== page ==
Death sentence for apostasy marks a new test case for Saudi Arabia’s human rights record as its most powerful rising prince visits Downing Street.
“In the video he cursed God, Prophet Mohammed (peace be upon him) and his daughter Fatimah and ripped a copy of the Holy Qur’an and hit it with a shoe,” the Saudi Gazette quoted an official as saying. “The death sentence was issued after his apostasy was proved.”
The man in this case has the right to appeal, and can also avoid the penalty by repenting.
However, the timing is embarrassing, on the eve of Prince Mohammed’s visit to London and shortly after a visit to the country by the Prince of Wales, who met the new King Salman as well as Crown Prince Muqrin and Prince Mohammed.
The Prince of Wales raised the Badawi case with the king, an intervention which may have had some effect. Mr Badawi received the first 50 of his lashes last month, to worldwide outcry, but has yet to receive any more, with Saudi officials hinting it had been put on permanent hold.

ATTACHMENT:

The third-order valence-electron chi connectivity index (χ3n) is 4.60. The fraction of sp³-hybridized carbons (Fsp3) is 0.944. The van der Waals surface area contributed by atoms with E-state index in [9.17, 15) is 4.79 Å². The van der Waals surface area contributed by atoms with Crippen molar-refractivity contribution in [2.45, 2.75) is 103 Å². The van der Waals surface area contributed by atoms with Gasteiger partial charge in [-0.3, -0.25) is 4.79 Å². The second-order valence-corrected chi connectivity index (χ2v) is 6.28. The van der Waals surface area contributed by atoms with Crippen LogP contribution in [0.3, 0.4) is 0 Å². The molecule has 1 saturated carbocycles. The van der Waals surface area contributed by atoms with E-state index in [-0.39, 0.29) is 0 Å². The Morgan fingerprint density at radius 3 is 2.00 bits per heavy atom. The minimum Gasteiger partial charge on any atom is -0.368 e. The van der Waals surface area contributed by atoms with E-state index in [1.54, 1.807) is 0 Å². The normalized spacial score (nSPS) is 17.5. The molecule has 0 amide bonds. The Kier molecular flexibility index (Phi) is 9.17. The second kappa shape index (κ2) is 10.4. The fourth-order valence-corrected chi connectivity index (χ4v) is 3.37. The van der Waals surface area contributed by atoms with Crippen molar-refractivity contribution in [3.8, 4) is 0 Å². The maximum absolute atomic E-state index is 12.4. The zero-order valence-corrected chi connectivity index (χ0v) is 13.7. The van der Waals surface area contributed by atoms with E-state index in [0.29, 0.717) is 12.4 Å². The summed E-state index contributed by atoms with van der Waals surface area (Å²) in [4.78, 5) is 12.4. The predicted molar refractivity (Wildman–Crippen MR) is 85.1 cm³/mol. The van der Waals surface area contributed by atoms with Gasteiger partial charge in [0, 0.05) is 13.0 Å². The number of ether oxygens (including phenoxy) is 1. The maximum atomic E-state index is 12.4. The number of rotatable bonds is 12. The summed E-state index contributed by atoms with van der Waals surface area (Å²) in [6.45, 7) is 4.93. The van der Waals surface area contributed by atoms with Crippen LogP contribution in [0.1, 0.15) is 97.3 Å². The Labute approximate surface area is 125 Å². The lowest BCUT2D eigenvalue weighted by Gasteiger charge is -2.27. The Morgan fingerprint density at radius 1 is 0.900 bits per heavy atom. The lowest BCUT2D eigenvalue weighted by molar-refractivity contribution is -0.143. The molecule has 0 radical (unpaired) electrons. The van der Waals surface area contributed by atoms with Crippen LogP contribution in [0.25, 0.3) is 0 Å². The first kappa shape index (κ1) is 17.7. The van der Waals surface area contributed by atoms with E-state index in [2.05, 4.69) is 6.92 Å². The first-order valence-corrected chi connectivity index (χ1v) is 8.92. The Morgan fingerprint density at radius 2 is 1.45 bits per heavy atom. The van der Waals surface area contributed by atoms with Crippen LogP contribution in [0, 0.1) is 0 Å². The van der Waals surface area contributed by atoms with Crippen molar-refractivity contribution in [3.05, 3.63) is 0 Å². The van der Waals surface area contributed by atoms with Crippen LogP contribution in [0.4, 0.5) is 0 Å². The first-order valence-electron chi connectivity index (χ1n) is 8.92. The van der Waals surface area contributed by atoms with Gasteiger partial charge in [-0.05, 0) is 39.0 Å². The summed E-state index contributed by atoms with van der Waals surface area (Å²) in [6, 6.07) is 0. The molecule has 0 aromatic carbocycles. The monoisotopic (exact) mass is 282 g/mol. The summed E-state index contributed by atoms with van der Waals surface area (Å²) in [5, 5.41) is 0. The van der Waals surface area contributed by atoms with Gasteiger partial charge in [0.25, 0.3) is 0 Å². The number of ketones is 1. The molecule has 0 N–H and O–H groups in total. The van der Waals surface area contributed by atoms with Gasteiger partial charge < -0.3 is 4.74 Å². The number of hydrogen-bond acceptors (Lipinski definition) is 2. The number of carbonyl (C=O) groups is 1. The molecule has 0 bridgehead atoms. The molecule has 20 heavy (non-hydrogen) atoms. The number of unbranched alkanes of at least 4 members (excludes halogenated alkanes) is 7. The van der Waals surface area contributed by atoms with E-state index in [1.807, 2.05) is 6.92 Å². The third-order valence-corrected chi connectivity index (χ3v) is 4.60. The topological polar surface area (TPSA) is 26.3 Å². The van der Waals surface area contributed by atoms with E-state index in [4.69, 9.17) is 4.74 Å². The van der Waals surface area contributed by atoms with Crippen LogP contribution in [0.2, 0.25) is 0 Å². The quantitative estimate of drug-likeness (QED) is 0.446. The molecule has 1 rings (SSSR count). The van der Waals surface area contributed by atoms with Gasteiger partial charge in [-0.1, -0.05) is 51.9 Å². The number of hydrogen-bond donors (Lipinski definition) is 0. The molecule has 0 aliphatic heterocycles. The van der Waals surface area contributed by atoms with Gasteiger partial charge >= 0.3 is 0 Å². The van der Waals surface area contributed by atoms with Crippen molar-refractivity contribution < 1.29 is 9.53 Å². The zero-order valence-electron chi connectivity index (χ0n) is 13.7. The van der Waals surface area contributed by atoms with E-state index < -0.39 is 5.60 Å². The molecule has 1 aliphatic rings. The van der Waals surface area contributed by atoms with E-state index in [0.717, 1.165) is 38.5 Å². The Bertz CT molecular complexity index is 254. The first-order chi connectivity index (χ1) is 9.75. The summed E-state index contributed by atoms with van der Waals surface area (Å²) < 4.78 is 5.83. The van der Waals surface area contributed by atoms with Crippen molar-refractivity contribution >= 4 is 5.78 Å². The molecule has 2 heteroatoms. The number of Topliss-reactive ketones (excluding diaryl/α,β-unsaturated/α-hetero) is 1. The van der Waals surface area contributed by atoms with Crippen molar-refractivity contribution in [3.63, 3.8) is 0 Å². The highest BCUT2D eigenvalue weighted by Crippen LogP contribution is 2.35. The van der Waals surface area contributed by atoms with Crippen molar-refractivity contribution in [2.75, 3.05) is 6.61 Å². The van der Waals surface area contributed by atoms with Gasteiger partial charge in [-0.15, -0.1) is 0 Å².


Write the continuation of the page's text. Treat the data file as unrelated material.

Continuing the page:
However, human rights groups still fear that Prince Mohammed’s rise to power – he is now likely to be the first of his generation to become king – will herald a hardening of Saudi Arabia’s position on internal reform.
As interior minister he has overseen a widespread crackdown not only on jihadis – which has been welcomed by the West – but also on liberal activists and campaigners for political and women’s rights reforms.
Crown Prince Mohammed bin Nayef
Amnesty International accused the government of “wearing a muzzle” when it came to dealing with Saudi Arabia.
“With the deputy crown prince’s visit UK officials should try to exert some real pressure on him over Saudi Arabia’s disgraceful human rights record,” said Allan Hogarth, its head of policy and government affairs.
“Under the new ruler King Salman, public executions have continued apace, while the free speech activist Raif Badawi remains in jail and is still at risk of being flogged.”
A Downing Street spokesman said: “We have consistently raised concerns that we have and will continue to do so at every level because no issues are off the table.”
The UK Telegraph